Chip bags – Most chip bags are not recyclable because they are made from multiple types of plastic. For example, if it has a shiny foil interior it’s not recyclable. Bags that are definitely recyclable are the clear tortilla chip bags. These bags can be recycled at any big box store or grocery store that has a bin for plastic bag recycling.
Disposable plates, cups and utensils – The plastic types are not recyclable due to food contamination and low value of plastic resin. Paper plates and cups can be composted in your backyard compost bin. A greener alternative is to use your regular dishware or durable plastic dishware that can be washed and used over and over again.
Paper napkins – Can be composted in your backyard compost bin. A greener alternative is to use cloth napkins.
Grocery sacks – Both plastic and paper are recyclable. Plastic bags can be recycled at any big box store and grocery store that has a bin for plastic bag recycling. Paper bags are recyclable curbside and at recycling centers. A greener alternative is to use reusable bags.
Cracker boxes – Made from paperboard, i.e., flat cardboard, these are recyclable curbside and at recycling centers. The plastic bag inside can be recycled at any big box store and grocery store that has a bin for plastic bag recycling.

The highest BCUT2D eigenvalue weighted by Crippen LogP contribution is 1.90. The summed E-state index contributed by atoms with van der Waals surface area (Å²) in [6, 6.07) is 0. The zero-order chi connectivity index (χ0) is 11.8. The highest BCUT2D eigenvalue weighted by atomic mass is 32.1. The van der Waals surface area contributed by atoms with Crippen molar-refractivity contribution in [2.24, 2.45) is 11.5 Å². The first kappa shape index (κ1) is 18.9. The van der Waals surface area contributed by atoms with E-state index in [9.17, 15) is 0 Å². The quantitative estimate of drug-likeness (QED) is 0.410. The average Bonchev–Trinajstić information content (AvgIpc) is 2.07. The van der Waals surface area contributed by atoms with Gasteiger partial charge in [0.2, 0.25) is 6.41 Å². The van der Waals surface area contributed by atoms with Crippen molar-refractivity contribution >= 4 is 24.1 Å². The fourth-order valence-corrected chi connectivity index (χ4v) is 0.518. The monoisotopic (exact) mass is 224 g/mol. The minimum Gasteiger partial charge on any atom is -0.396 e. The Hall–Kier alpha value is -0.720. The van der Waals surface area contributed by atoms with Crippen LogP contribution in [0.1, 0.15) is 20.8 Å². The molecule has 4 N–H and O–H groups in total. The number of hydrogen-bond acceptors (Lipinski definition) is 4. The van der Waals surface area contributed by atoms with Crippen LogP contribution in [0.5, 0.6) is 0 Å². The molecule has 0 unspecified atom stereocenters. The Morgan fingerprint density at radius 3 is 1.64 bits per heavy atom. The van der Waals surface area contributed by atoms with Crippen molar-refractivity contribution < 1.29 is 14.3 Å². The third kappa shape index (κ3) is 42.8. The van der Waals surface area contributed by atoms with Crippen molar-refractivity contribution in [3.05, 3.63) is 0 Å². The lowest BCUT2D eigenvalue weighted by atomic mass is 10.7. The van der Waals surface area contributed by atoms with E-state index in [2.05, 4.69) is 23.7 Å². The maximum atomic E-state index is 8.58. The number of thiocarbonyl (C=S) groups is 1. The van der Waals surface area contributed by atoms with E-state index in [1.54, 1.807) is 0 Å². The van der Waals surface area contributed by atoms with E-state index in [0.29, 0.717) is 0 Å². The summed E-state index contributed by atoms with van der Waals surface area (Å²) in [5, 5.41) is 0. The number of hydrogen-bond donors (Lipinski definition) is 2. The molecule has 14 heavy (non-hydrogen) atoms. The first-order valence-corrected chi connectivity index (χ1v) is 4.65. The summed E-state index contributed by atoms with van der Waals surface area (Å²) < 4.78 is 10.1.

Aluminum foil & trays – Aluminum foil products can be recycled at several recycling centers in the metro area.
Pizza boxes – The key is to tear it in half: the clean top goes in your recycling bin or to a recycling center, and the dirty bottom can go in your backyard compost bin.
For more information on waste reduction and recycling, visit RecycleSpot.org or call (816) 474-4326.
Without a thought, we grab a handful of paper towels to dry our hands in a public restroom or to clean up a spill in the kitchen and then we toss them in the trash. But what is the environmental cost? A lot of energy and resources go into making paper towels: harvesting the wood, processing it, bleaching it, packaging it, and transporting it — all just to reach the store! However, there is a great way to counter this resource and energy-intensive process: just say no.
In the restroom
In the old days, people used to carry cloth handkerchiefs. Today these make great paper towel substitutes. You can purchase handkerchiefs at most department stores, and a good one can last for many years. Keep one in your pocket or purse and use it when wet hands arise. If you’re worried about the dampness affecting other items, you can keep the handkerchief in a Ziploc bag between uses, or lay it out to dry on a desk. Wash handkerchiefs with the rest of your laundry.